Synopsis: Warren Buffett (Berkshire Hathaway) & Jamie Dimon (JP Morgan) have been vocal in their criticism of Bitcoin. Perhaps we shouldn’t be surprised that two figures representing the status quo financial system have such strong Bitcoin criticism arguments to air. This article evaluates whether or not they have a valid case.
Not everyone is optimistic about the future of Bitcoin. Sharp, biting Bitcoin criticism has made its way to the airwaves, warning people that a cryptocurrency bubble is inflating.
Warren Buffett, the legendary investor at the helm of Berkshire Hathaway, is adamant that Bitcoin is a terrible investment. Speaking on CNBC in 2014 Buffett said “Stay away from it. It’s a mirage basically… the idea that it has some intrinsic value is just a joke in my view.” Another high-profile critic of Bitcoin and cryptocurrency is JP Morgan CEO Jamie Dimon. He said: “Governments are going to crush it one day. Governments like to know where the money is, who has it, and what you’re doing with it.”
Some pretty sharp Bitcoin criticism there from two well-respected figures in finance. But given the disruption that Bitcoin and other crypto could cause, are these the words of men with a self-interest in preserving the status quo?
Even if these beliefs are honestly held, it is worth bearing in mind that although Buffett is one of the world’s richest men and Dimon heads one of the world’s largest banks, these two men don’t have a perfect window into the future. We should take their predictions, and by extension, their Bitcoin criticism, with a large pinch of salt.
Should We Listen To “Expert” Bitcoin Criticism?
A brief look into the track record of so-called experts reveals that we should look deeper, no matter how certain they believe they are in their predictions:
- Telephones. “This ‘telephone’ has too many shortcomings to be seriously considered as a means of communication.” – William Orton, President of Western Union (1876)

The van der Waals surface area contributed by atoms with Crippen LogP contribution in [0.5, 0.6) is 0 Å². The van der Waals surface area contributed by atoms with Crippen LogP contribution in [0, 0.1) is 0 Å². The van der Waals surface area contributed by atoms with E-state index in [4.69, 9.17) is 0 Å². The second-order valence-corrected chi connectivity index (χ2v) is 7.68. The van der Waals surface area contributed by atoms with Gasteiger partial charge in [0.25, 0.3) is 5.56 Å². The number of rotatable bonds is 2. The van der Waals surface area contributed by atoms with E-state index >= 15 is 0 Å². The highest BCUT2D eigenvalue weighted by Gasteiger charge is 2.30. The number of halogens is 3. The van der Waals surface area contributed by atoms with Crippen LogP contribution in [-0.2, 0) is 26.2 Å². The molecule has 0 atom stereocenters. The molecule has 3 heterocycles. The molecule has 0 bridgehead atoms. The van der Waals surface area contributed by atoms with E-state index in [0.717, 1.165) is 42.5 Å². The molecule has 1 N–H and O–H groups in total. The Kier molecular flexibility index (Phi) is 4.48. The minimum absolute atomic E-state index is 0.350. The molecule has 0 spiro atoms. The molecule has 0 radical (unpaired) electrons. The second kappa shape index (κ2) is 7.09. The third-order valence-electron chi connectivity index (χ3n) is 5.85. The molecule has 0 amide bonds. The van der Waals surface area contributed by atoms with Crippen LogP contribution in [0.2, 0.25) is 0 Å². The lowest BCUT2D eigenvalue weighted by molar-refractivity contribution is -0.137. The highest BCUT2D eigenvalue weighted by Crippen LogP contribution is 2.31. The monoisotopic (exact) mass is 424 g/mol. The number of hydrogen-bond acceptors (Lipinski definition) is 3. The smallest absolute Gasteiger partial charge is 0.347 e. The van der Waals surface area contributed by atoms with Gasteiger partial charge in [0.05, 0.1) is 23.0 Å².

- Cinema. “The cinema is little more than a fad. It’s canned drama. What audiences really want to see is flesh and blood on the stage” – Charlie Chaplin, actor (1916)
- Television. “People will soon get tired of staring at a plywood box every night” – Darryl Zanuck, 20th century Fox (1946).
- Computers. “There is no reason anyone would want a computer in their home.” – Ken Olson, President of Digital Equipment Corp (1977)
- Smartphones. “There’s no chance that the iPhone is going to get any significant market share.” – Steve Ballmer, CEO of Microsoft (2007)
These were not predictions from laypeople – these confident claims were all made by leaders who intimately knew their industry (or, thought they did). It will be interesting to revise the list in ten or twenty years to see if Buffet and Dimon and their Bitcoin criticism gets added to this list of spectacularly-wrong prognostications.
Andreas Antonopoulos, speaking in response to Dimon’s criticisms, laid out the case for why cryptocurrency will be a force to be reckoned with: “The world’s banks have never faced competition from the Internet. They need to learn really quickly that when the Internet comes for your industry, it doesn’t end well. Look at all the other industries that faced intense competition from the Internet. Well, the Internet is now coming for banking.”
The Internet has already decimated bookstores, record stores, newspapers, video rental, travel agents, physical encyclopedias, television advertising revenue… are banks next?
Perhaps the final word should go to Jeff Garzik (one of the core developers of Bitcoin): “Bitcoin is comparable to the pre-web browser 1992-era Internet. This is still the very early days of bitcoin’s life.”
What this means is – Bitcoin criticism may be valid now, but it may not always be. Like the laughably incorrect predictions about all those other inventions, maybe it’s just too early to tell.